The leading cause for premature death in Australia is no longer smoking. Obesity has now claimed the top spot, a study opines.
Experts say that the federal government is woefully unprepared for a tsunami of weight-related health problems.
According to the president of the Public Health Association of Australia, Mike Daube, who is also the deputy chairman of the government's National Preventative Health Taskforce, fat is rapidly becoming the biggest public health challenge Australia had to face.
New figures from Western Australia, which are expected to reflect across Australia, show the contribution of excessive weight to ill health has more than doubled in just six years, and by 2006 accounted for 8.7 per cent of all disease.
Tobacco's role has fallen by a quarter, and now causes 6.5 per cent of illness and early death.
"The obesity crisis is not on its way - it is already here," the Sydney Morning Herald quoted Professor Daube as saying.
"What we have done about obesity is not working. This issue needs concentrated and determined action," he said.
He said that while the federal government had done more than its predecessors there was an urgent need for the issue to be high on the agenda of the Council of Australian Governments meeting in Canberra on April 19.
"Our political leaders should be considering not only improvements to the hospital system but how to stop literally hundreds of thousands of preventable deaths," he said.
The Prime Minister, Kevin Rudd, has signalled he will use the COAG meeting to push the states to accept his hospital reform plan.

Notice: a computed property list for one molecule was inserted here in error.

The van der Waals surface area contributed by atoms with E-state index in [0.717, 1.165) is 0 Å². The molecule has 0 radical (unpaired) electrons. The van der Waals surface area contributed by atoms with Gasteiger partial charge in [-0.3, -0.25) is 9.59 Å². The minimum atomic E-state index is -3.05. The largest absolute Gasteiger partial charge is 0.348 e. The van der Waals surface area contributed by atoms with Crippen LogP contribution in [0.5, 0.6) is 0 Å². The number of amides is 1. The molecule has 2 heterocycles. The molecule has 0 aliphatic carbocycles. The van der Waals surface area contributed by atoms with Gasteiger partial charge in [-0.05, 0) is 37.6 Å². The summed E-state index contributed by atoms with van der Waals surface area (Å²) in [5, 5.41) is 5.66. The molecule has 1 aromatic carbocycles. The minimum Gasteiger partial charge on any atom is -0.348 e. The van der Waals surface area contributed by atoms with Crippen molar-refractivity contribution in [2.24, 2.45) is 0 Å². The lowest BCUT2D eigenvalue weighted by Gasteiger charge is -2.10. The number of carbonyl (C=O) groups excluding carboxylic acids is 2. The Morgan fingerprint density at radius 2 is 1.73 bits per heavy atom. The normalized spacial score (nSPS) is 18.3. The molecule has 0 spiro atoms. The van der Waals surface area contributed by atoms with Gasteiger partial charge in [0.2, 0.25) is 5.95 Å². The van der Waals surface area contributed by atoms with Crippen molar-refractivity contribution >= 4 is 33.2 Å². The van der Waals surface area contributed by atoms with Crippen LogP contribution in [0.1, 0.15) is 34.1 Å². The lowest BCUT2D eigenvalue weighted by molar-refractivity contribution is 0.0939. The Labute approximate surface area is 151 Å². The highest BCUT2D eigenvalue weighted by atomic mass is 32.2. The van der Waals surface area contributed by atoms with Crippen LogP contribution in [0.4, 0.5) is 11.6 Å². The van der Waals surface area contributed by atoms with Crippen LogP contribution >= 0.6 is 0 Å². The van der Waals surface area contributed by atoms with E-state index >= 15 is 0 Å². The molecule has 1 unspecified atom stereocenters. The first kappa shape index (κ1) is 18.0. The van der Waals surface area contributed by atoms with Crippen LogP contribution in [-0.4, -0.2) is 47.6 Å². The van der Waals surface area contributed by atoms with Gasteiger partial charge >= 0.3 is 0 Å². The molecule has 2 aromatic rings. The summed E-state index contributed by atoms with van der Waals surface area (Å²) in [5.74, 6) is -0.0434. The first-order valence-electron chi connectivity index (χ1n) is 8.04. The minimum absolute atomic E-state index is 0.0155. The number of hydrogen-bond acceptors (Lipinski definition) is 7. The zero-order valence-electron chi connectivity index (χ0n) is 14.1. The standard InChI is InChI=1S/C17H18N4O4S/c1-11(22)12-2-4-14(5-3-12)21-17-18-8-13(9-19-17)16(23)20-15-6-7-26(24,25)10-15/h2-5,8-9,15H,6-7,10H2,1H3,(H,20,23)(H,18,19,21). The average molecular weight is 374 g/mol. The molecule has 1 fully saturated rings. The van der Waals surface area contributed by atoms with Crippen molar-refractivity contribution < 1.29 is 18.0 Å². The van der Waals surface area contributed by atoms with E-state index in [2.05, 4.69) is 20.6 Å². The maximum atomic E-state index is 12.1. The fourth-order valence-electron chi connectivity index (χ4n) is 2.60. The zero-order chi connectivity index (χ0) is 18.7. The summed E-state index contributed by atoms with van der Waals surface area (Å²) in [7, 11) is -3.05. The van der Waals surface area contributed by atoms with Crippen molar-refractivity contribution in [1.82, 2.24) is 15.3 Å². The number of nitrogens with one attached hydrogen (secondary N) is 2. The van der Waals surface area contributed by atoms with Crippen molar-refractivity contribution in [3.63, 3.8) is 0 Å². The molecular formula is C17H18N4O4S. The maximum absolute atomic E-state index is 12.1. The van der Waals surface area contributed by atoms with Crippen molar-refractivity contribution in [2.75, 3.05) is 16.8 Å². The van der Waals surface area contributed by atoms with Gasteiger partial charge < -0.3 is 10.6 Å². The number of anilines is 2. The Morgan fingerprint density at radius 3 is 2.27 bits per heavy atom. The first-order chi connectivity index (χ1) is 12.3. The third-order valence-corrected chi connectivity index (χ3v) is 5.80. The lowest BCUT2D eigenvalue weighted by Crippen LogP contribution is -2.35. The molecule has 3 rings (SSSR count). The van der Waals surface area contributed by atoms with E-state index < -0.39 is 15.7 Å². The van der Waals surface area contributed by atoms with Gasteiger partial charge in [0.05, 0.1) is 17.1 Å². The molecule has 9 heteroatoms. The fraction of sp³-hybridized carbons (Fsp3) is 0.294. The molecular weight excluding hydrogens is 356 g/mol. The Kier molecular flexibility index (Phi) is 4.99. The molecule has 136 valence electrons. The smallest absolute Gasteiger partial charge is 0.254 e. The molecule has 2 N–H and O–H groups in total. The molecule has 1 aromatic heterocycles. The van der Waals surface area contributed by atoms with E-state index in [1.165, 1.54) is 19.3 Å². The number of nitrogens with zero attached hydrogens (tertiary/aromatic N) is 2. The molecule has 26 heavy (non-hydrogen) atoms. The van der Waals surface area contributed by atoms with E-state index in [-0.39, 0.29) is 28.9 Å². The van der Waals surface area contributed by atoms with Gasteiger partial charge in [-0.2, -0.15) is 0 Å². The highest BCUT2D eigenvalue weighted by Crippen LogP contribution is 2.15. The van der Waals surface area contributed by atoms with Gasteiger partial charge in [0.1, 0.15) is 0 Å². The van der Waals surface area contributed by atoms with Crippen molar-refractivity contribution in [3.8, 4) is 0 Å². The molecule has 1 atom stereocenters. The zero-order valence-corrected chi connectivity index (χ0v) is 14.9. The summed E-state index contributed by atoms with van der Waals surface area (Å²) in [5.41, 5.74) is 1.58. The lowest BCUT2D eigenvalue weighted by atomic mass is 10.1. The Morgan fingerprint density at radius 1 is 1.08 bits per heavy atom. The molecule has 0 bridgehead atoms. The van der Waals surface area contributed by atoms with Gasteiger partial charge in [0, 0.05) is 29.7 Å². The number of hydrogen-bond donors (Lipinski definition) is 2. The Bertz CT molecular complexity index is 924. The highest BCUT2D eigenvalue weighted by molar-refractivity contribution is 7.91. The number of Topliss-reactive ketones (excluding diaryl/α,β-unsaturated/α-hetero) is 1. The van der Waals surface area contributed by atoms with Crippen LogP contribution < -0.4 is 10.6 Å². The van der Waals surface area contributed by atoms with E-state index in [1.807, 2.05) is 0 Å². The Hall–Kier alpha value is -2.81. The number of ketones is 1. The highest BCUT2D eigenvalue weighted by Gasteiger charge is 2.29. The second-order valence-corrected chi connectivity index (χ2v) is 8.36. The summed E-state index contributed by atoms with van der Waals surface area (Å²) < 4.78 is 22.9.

Critics have said it might not work well for complex diseases such as those caused by obesity, which is linked to increased rates of diabetes, heart disease and cancer.
More than 60 per cent of Australian adults and one in four children are overweight or obese.
According to NSW Health, in 2008 the cost of obesity in NSW alone was 19 billion dollars.
Ian Olver, chairman of the Australian Chronic Disease Prevention Alliance, criticised the government for its lack of action on the taskforce's recommendations last year.
Professor Olver said governments had acted strongly against tobacco but had failed to tackle obesity adequately.
"They have access to evidence-based policy and they need to act on it," he said.
The leader of the study, Victoria Hoad, said she expected the rest of the country to reflect the findings in Western Australia.
"Smoking traditionally has been the leading preventable cause of disease but people have been getting fatter and quitting smoking," she said.
Timothy Gill, from the Boden Institute at Sydney University, said people in their 30s and 40s did not understand they faced health problems caused by obesity that in the past were more commonly seen in people in their 60s and 70s.
"There has been a degree of normalisation of the problems," he said.
"It took 50 years to lower the rates of tobacco use in Australia but there was not that time left to deal with obesity," he added.